In 2021, 10,950 PAs earned their initial certification marking the greatest number of newly certified PAs in a given year, according to the National Commission on Certification of Physician Assistant’s (NCCPA) 2021 Statistical Profile of Certified PAs. Overall, 158,470 certified PAs were practicing in the US at the end of 2021, which represents a nearly 30% increase in PA numbers between 2017 and 2021.
In addition to a growing profession, NCCPA reports high job satisfaction and a substantial increase in average income with 70.5% of certified PAs indicating they are completely or mostly satisfied with their present jobs and the average income for certified PAs increasing from $107,718 in 2017 to $117,381 in 2021. An estimated 9.9 million patients are seen each week by all clinically practicing PAs, the NCCPA reported.
Table. Key Findings From the NCCPA’s Statistical Profile of Certified PAs
|• The number of certified PAs per 100,000 population increased from 37 in 2017 to 48 in 2021|
|• The family medicine and psychiatry specialty practice areas experienced the greatest proportional growth between 2017 and 2021.|
|• Certified PAs practicing in urgent care settings increased by 97.3%, and 21.8% provide care to patients in designated health professional shortage areas or medically underserved areas|
|• Rhode Island (48%), Mississippi (47.2%), and Indiana (46%) experienced the highest percentage of growth in the number of certified PAs|
|• The percentage of certified PAs participating in telemedicine increased from 8.4% in 2017 to 33.6% in 2021|
|• 33.4% of certified PAs reported that their primary place of employment is currently hiring/recruiting PAs|
|• 99.7% indicated they work with other health professionals in their principal practice: |
– 94.6% work with physicians
– 79.1% work with other PAs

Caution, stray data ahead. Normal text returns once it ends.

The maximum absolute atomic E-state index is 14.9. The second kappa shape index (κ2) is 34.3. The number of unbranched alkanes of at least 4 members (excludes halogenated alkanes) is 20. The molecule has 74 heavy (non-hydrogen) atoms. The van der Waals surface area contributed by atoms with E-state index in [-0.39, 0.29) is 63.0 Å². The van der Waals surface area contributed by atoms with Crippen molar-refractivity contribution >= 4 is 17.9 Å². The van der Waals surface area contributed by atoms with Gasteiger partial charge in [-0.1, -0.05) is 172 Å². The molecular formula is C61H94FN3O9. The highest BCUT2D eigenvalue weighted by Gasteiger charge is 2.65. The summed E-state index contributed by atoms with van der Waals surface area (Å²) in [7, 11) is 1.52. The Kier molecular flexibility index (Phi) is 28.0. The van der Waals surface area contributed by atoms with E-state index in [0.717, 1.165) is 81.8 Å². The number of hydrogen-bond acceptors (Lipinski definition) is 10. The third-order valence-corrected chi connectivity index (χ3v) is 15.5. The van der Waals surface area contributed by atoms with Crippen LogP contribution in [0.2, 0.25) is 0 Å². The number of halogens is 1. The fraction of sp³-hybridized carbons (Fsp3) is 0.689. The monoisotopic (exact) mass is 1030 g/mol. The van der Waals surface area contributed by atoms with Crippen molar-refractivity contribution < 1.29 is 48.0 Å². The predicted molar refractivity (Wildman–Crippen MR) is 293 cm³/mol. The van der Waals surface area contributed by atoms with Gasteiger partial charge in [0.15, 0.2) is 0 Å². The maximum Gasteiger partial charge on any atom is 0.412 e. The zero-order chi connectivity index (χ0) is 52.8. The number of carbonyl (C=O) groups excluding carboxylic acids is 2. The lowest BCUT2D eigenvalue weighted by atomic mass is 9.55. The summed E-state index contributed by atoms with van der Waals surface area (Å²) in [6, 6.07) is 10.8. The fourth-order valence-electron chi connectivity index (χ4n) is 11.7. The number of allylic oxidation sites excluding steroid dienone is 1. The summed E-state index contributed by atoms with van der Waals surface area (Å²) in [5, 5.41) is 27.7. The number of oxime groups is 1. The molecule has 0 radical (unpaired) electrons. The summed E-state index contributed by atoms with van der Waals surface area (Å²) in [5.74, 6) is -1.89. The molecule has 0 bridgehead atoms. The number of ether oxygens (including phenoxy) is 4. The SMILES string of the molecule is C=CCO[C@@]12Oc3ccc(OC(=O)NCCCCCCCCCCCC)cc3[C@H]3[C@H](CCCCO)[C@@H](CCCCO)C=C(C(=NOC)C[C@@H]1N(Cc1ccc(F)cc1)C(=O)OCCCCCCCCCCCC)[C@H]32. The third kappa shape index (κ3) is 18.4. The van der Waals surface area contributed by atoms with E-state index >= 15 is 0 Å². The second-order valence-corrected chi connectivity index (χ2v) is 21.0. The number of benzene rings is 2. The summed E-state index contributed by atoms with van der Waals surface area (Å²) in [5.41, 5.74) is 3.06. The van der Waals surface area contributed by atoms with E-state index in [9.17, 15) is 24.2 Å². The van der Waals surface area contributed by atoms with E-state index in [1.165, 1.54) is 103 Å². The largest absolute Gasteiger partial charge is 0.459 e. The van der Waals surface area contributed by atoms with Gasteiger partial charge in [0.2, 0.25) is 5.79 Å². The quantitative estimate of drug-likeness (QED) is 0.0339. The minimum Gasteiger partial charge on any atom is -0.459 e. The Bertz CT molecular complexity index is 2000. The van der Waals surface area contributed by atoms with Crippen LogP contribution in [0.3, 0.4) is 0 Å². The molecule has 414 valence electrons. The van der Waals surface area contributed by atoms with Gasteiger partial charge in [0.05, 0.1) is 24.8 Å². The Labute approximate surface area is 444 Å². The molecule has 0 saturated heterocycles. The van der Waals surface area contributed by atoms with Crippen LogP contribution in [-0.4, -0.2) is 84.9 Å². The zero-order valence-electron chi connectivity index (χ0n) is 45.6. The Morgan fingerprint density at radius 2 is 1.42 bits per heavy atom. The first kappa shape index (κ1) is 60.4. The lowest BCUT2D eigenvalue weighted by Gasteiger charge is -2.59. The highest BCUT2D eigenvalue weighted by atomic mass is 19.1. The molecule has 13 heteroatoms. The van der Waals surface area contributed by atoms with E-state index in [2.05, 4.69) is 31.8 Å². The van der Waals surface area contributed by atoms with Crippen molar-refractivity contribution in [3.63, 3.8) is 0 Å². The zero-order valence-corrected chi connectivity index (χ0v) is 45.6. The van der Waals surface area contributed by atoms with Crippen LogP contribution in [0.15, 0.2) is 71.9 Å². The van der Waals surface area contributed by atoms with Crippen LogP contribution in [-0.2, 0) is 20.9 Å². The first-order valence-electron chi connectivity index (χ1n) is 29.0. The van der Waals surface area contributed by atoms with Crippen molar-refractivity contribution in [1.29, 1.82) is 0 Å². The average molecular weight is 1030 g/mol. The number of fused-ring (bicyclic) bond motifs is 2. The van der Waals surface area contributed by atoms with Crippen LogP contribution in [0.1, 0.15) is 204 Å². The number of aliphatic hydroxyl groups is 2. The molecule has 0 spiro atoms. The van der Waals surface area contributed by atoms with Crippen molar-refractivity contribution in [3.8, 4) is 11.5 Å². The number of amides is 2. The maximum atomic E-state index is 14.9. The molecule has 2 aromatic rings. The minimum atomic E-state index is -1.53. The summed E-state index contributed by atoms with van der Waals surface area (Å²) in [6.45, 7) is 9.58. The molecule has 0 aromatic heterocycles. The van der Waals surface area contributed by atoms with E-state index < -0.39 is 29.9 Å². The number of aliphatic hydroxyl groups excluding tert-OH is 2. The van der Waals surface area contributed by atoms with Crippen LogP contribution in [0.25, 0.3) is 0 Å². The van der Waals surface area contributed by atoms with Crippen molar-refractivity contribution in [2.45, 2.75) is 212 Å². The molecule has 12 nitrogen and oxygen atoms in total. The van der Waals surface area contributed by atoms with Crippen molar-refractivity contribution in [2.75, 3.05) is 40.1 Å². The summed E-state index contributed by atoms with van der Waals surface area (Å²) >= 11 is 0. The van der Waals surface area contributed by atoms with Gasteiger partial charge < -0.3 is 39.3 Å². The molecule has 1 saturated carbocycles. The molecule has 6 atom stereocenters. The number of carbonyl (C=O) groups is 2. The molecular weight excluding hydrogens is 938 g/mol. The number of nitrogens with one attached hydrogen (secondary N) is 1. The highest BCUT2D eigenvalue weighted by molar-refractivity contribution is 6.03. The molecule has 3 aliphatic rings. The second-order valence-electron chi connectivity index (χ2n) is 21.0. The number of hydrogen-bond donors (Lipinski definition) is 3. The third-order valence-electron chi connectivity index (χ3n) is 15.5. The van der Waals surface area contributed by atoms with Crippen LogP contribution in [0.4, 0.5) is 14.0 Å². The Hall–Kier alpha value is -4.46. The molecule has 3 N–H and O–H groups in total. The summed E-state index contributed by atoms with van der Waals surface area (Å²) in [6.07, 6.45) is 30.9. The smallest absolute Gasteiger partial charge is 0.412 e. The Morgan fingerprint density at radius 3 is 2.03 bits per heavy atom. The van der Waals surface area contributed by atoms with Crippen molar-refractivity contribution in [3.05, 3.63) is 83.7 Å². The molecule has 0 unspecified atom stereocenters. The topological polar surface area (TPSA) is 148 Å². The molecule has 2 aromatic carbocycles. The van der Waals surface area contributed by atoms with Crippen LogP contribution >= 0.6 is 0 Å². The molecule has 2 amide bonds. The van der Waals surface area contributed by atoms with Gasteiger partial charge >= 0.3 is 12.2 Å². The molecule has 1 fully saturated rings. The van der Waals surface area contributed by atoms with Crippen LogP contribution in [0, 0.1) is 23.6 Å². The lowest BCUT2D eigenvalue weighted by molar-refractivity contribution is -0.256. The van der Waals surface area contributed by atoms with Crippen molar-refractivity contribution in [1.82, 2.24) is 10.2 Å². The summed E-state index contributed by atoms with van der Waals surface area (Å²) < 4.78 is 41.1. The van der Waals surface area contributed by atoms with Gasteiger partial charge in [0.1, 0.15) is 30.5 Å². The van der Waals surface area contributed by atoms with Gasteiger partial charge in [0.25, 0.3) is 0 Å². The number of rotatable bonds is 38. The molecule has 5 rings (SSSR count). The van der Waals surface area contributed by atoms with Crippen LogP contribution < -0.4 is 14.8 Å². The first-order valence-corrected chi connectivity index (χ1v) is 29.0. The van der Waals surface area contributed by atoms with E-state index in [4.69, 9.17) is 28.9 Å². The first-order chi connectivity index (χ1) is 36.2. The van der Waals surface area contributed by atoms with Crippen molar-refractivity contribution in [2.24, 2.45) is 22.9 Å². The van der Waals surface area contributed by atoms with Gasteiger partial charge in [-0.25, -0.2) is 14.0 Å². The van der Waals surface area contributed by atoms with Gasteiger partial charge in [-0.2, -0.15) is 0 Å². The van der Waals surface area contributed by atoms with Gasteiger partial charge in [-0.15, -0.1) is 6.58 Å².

– 68.7% work with advanced practice nurses
– 39.6% work with mental health providers
“Although the past few years have been challenging for health care providers overall, the PA profession continues to grow and step up to varying patient needs,” said NCCPA President and CEO Dawn Morton-Rias, EdD, PA-C. “For example, there has been a tremendous increase in the use of telemedicine, which helps increase access to care for patients in remote areas with travel restrictions or other barriers to attending in-person health care appointments. Certified PAs remain an integral and responsive part of the US health care system.”
“The pandemic heightened the need for health care providers, but even prior to that the PA profession was highly sought after for its autonomy as well as being able to practice medicine and take care of patients,” commented American Academy of PAs (AAPA) President and Chair of the Board Jennifer M. Orozco, DMSc, PA-C, DFAAPA.
“In this day and age, especially across generations, people really want to get into health care to serve patients,” Dr Orozco said. “All of the evidence that we have on PAs over the years on how they practice, how they are trained, and the high quality of care that they deliver is attracting people to become a PA.” Dr Orozco is also director of Advanced Practice Providers at Rush University Medical Center in Chicago and an assistant professor in the Department of PA Studies at Rush University College of Health Sciences.
National Commission on Certification of Physician Assistants. Statistical Profile of Certified PAs: Annual Report. 2021. Accessed August 12, 2022. https://www.nccpa.net/wp-content/uploads/2022/08/2021StatProfileofCertifiedPAs-A-3.2.pdf
Record Number of PAs Earned Initial Certification in 2021. News release. National Commission on Certification of Physician Assistants. https://www.nccpa.net/record-number-of-pas-earn-certification-in-2021/